About 4 months ago, a US citizen was detained in Syria, and has been held incommunicado for months, and now a federal judge has granted ACLU lawyers access to him:
A federal judge has taken a major step toward rejecting the Trump administration’s campaign to prevent an American citizen detained indefinitely as an enemy combatant from challenging his captivity in court.
Not only did Judge Tanya Chutkan of the District of Columbia district court order the Pentagon to permit access to the anonymous man for his would-be attorneys, she also barred the administration from making an end run around the U.S. legal system that it has long been considering – as a tactic to avoid precisely the defeat in court that Chutkan has now delivered.
Whether and how the Trump administration complies with Chutkan’s order is the latest drama in an extraordinary case that has seen the resurrection of sweeping government claims of detentions power. The last time the government argued it could hold an American citizen in military detention without access to the courts was the early years of George W. Bush’s administration, and the Supreme Court in 2004 rejected the contention in landmark 2004 case.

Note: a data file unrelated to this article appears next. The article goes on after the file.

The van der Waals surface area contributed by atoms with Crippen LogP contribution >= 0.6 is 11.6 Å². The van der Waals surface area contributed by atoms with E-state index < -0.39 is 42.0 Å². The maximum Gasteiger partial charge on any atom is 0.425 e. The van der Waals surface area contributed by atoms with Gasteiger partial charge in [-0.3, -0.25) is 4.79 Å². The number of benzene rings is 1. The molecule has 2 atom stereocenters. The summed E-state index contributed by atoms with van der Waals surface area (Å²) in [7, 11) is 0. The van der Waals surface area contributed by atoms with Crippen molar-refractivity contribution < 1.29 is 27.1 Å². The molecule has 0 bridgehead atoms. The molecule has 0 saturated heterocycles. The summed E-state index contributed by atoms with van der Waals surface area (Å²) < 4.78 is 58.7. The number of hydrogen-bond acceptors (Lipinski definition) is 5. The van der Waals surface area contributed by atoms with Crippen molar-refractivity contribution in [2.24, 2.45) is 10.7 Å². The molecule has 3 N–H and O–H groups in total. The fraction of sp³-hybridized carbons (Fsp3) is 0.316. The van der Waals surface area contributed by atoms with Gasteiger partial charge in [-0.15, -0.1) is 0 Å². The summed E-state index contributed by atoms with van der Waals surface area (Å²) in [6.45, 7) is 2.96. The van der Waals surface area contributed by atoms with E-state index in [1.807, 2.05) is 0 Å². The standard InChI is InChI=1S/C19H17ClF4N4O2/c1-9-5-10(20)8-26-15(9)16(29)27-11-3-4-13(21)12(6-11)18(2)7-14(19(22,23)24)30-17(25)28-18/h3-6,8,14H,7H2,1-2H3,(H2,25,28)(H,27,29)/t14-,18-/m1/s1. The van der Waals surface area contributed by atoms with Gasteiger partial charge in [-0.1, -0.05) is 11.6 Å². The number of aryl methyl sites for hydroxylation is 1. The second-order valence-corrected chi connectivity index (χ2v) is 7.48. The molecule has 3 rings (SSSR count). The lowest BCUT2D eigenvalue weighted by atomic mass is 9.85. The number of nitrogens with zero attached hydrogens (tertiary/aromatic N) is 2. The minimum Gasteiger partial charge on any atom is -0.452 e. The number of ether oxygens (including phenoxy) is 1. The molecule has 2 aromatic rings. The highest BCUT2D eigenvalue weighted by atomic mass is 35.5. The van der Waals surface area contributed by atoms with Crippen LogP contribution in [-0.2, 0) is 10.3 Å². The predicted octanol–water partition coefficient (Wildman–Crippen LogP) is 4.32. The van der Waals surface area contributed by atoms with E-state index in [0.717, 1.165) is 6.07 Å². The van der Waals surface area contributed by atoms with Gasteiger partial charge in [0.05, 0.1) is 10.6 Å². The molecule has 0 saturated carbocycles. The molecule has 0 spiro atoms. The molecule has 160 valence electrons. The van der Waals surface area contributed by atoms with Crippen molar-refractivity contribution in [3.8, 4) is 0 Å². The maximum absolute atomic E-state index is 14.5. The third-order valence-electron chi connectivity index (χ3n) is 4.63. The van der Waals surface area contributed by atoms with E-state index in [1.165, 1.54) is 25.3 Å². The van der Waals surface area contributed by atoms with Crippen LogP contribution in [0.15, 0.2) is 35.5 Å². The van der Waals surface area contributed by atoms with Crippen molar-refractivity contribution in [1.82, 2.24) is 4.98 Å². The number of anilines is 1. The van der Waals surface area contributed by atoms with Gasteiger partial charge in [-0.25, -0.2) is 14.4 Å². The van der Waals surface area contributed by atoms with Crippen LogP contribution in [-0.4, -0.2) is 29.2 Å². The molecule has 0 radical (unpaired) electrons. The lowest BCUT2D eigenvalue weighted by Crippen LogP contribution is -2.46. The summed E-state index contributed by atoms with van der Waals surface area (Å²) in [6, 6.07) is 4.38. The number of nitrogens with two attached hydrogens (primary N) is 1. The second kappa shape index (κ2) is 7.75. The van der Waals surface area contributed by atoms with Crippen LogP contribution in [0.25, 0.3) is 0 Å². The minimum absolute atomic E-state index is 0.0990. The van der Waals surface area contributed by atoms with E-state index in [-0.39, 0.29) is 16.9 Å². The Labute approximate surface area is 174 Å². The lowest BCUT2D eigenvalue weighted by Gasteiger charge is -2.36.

Late on Saturday night, the 103rd day of the man’s captivity, Chutkan instructed the Pentagon to provide the American Civil Liberties Union with “temporary, immediate and unmonitored access” to the man, whom the military is holding somewhere in Iraq without ever releasing his name – another aspect of the government’s efforts to prevent legal intervention in the case.
The behavior of the Trump administration, and the Pentagon, have been truly contemptible in this this matter, even by the standards of the past sixteen years.